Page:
Packers Mentor-Protégé Program set to begin fifth session

Posted Dec 4, 2014

The Packers Mentor-Protégé Program is getting ready to kick off its fifth session of the program with a new team of mentors and protégés matched from the local business community. On Thursday, Nov. 20, the program hosted a meet-and-greet for program applicants to try and meet a business match.

Since 2011, the Packers Mentor-Protégé Program has paired up individuals from local companies, making matches between successful “mentor” companies that can use their skills and experience to work with established, yet still growing, “protégé” companies. The first four sessions were transformative for several participants, allowing for an open exchange of experience and ideas geared toward the protégé company’s growth.

One of the protégés for the upcoming session of the program, Lisa Escalante-Ortiz, owns Dos Chiles, an authentic Mexican cuisine catering company. She says that her passion for her business and her excitement to build on her success led her to apply for the program.

“We want to have a clearer vision of where we’re going,” Escalante-Ortiz said. “We have a few different entities to our business and I’m at the point where I could hire, but it’s been a learning process.”

Eager to help with small businesses similar to Escalante-Ortiz’s is Mark Radtke, Chief Strategy Officer and Executive Vice President of Integrys Energy Services. Radtke said he was excited to be able to have the chance to meet with other companies who want to be a part of the program, and looks forward to helping in any way he can.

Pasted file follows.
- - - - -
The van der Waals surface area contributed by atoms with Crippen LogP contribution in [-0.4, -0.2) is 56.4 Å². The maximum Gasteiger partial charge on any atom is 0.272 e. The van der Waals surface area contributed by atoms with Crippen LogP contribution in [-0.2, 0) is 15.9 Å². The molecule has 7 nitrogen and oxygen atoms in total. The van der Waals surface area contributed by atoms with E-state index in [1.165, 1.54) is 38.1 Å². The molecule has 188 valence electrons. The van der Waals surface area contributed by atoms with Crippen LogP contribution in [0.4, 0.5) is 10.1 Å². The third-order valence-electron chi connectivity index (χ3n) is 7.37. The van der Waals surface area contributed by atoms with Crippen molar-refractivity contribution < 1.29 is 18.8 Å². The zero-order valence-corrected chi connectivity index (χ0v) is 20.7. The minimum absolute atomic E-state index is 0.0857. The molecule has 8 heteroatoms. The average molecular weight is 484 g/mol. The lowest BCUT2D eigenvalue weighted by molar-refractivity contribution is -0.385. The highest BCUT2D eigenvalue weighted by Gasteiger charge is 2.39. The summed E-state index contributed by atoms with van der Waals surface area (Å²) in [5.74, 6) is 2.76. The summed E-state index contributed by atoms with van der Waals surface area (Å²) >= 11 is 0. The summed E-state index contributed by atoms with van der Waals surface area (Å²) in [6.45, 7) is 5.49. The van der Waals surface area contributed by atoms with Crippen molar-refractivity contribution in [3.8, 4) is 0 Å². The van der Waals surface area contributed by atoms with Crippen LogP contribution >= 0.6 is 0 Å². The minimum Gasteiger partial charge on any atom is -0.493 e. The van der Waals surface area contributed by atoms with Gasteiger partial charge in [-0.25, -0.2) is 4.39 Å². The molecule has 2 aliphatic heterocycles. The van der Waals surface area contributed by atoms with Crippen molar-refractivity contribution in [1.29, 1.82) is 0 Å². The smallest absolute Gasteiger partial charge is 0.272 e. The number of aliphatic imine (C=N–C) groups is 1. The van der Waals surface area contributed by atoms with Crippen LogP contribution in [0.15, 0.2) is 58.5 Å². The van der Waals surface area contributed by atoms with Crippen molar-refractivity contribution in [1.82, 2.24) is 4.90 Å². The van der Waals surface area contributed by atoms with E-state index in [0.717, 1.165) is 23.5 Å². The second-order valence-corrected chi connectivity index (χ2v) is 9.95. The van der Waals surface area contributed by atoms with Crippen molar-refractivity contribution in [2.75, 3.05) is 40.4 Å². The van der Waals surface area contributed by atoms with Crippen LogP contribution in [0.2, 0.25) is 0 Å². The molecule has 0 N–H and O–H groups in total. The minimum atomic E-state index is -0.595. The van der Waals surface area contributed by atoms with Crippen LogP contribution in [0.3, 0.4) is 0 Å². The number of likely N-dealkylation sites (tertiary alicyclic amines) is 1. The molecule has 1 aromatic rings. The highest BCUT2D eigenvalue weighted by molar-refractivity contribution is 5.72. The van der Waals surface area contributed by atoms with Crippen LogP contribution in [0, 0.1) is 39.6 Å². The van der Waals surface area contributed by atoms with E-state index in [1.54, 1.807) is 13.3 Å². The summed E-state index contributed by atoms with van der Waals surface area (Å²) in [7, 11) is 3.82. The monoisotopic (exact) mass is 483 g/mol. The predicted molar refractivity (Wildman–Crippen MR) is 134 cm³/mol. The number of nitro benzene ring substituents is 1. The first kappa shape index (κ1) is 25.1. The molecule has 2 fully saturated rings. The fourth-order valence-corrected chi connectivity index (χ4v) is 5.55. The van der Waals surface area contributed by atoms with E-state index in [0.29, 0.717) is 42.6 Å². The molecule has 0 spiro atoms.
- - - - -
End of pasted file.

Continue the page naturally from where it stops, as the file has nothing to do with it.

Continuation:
“It’s an opportunity to help businesses grow in our community; it’s an opportunity to give back a little bit,” Radtke said. “There’s nothing more exciting than growing a business and if we can help with that in some way, we’re happy to do that.”

Integrys Energy Services was a mentor in the program during the 2013 session, and Radtke has remained involved with it, attending some of the various networking events, meet-and-greets and training camps offered for both mentors and protégés. By using the connections that the program helps give to its participants, protégé companies can continue to excel.

“There are several that have great businesses in place today,” Radtke said. “They’ve got a lot of growth on tap and they’re looking at the challenges of dealing with that growth.”

Hoping to work with a mentor who could help her face such challenges, Escalante-Ortiz said she that is looking for ways to continue the growth of Dos Chiles, which already teaches classes, caters, and manufactures and sells a line of products.

For her, the next step is streamlining her business and continuing to bring her unique family recipes to those who appreciate authentic Mexican food. With the Mentor-Protégé program, she believes she can learn the best ways to meet these goals.

“These mentors are people who have been there, done that,” she said. “I want to learn from their past experiences and this is a great way to do that.”

By Katie Hermsen,

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